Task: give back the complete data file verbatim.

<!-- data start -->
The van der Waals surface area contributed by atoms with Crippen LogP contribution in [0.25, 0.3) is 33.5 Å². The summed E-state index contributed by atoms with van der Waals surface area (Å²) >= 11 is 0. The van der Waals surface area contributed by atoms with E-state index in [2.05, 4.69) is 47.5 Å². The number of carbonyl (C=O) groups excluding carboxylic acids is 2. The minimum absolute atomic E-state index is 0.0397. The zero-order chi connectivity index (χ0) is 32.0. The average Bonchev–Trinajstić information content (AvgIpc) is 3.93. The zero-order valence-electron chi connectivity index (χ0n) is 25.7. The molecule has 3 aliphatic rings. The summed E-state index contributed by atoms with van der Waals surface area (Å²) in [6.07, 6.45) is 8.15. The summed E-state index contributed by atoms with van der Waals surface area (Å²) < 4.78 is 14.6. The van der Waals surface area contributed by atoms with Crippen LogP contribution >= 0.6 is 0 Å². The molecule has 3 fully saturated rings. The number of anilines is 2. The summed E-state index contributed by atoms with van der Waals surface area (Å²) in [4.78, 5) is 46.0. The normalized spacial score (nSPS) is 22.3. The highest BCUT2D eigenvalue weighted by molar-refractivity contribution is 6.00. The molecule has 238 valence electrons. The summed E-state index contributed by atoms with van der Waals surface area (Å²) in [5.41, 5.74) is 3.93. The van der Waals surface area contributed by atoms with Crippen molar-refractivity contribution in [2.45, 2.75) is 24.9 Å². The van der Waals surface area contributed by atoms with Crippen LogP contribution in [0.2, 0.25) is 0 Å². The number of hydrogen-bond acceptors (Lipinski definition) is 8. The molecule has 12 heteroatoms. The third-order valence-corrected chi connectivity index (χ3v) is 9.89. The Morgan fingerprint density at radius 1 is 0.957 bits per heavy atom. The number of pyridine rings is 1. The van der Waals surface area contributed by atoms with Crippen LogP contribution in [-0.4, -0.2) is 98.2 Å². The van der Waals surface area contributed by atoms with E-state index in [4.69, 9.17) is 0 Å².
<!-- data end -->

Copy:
The van der Waals surface area contributed by atoms with Crippen LogP contribution in [0.25, 0.3) is 33.5 Å². The summed E-state index contributed by atoms with van der Waals surface area (Å²) >= 11 is 0. The van der Waals surface area contributed by atoms with E-state index in [2.05, 4.69) is 47.5 Å². The number of carbonyl (C=O) groups excluding carboxylic acids is 2. The minimum absolute atomic E-state index is 0.0397. The zero-order chi connectivity index (χ0) is 32.0. The average Bonchev–Trinajstić information content (AvgIpc) is 3.93. The zero-order valence-electron chi connectivity index (χ0n) is 25.7. The molecule has 3 aliphatic rings. The summed E-state index contributed by atoms with van der Waals surface area (Å²) in [6.07, 6.45) is 8.15. The summed E-state index contributed by atoms with van der Waals surface area (Å²) < 4.78 is 14.6. The van der Waals surface area contributed by atoms with Crippen LogP contribution >= 0.6 is 0 Å². The molecule has 3 fully saturated rings. The number of anilines is 2. The summed E-state index contributed by atoms with van der Waals surface area (Å²) in [4.78, 5) is 46.0. The normalized spacial score (nSPS) is 22.3. The highest BCUT2D eigenvalue weighted by molar-refractivity contribution is 6.00. The molecule has 238 valence electrons. The summed E-state index contributed by atoms with van der Waals surface area (Å²) in [5.41, 5.74) is 3.93. The van der Waals surface area contributed by atoms with Crippen molar-refractivity contribution in [2.45, 2.75) is 24.9 Å². The van der Waals surface area contributed by atoms with Crippen LogP contribution in [0.2, 0.25) is 0 Å². The number of hydrogen-bond acceptors (Lipinski definition) is 8. The molecule has 12 heteroatoms. The third-order valence-corrected chi connectivity index (χ3v) is 9.89. The Morgan fingerprint density at radius 1 is 0.957 bits per heavy atom. The number of pyridine rings is 1. The van der Waals surface area contributed by atoms with Crippen LogP contribution in [-0.4, -0.2) is 98.2 Å². The van der Waals surface area contributed by atoms with E-state index in [4.69, 9.17) is 0 Å².